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Role of LncRNAs in the Pathogenesis of Sepsis and their Clinical Significance

[ Vol. 24 , Issue. 7 ]


Yongpeng Yang, Jianping Zhang, Ruifeng Xu, Weikai Wang and Lin Wei*   Pages 835 - 843 ( 9 )


Sepsis is a fatal organ dysfunction caused by the host's uncontrolled response to infection, with high morbidity and mortality. Early diagnosis and intervention are the most effective methods to reduce the mortality due to sepsis. However, there is still a lack of definite biomarkers or intervention targets for the diagnosis, evaluation, prognosis, and treatment of sepsis. Long non-coding RNAs (lncRNAs) are a type of noncoding transcript with a length ranging from 200 to 100,000 nucleotides. LncRNAs mainly locate in the cytoplasm and nucleus and participate in various signaling pathways related to inflammatory reactions and organ dysfunction. Recent studies have reported that lncRNAs are involved in regulating the pathophysiological process of sepsis. Some classical lncRNAs have been confirmed as promising biomarkers to evaluate the severity and prognosis of sepsis. This review summarizes the mechanical studies on lncRNAs in sepsis-induced acute lung, kidney, myocardial, and liver injuries, analyzes the role of lncRNAs in the pathogenesis of sepsis, and explores the possibility of lncRNAs as potential biomarkers and intervention targets for sepsis-induced multiple organ dysfunction.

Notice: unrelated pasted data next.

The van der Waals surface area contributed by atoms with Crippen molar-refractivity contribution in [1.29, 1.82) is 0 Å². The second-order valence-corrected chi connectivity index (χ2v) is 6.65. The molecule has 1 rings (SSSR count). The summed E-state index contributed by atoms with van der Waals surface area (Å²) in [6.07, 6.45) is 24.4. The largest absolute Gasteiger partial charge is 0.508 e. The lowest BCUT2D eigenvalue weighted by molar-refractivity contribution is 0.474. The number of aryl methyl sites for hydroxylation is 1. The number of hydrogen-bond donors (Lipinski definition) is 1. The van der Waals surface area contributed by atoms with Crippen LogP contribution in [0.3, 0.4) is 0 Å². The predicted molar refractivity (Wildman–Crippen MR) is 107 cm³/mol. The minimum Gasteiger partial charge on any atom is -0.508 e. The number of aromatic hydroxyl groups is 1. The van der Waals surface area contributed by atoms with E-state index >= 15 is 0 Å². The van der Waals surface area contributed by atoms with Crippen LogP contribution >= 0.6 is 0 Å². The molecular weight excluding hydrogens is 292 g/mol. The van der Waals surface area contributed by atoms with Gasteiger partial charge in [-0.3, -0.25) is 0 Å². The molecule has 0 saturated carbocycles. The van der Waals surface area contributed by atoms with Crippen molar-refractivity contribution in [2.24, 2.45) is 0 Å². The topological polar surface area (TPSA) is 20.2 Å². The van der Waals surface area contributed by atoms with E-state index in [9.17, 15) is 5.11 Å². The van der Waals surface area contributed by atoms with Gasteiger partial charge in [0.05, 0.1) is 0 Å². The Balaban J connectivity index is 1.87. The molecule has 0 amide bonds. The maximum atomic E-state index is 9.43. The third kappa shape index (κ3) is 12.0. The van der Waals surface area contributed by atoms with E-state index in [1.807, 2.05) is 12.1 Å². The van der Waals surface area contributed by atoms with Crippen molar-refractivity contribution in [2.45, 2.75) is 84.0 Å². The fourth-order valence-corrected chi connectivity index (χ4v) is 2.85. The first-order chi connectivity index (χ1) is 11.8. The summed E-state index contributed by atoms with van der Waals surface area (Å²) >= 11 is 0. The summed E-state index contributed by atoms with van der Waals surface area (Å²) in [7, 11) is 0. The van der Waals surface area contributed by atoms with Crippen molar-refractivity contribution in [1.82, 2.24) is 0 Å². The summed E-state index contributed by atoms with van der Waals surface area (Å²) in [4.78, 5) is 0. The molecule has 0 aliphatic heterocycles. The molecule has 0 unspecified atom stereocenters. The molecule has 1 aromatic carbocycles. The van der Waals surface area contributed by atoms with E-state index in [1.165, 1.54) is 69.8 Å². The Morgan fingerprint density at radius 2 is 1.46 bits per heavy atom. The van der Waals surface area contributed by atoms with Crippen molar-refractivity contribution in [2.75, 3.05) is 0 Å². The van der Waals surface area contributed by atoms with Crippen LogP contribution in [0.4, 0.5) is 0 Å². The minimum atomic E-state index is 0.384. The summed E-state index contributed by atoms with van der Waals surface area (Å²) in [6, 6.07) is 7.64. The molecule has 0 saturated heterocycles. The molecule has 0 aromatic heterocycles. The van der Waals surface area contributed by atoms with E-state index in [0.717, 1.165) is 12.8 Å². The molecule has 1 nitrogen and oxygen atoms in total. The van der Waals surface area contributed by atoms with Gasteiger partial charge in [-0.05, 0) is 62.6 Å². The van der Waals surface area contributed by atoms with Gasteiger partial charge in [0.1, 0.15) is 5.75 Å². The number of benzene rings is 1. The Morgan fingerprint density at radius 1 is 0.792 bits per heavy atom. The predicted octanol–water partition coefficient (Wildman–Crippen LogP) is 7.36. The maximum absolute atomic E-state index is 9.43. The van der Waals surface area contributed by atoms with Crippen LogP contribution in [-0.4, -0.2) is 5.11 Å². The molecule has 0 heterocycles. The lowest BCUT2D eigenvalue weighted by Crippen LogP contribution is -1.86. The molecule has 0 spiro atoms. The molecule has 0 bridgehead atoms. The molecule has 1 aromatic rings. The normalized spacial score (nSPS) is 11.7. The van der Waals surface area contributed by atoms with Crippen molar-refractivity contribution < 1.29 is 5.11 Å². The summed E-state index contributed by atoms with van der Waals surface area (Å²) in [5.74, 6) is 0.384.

LncRNAs, sepsis, biomarker, diagnosis, multiple organ dysfunction syndrome, nucleotides.


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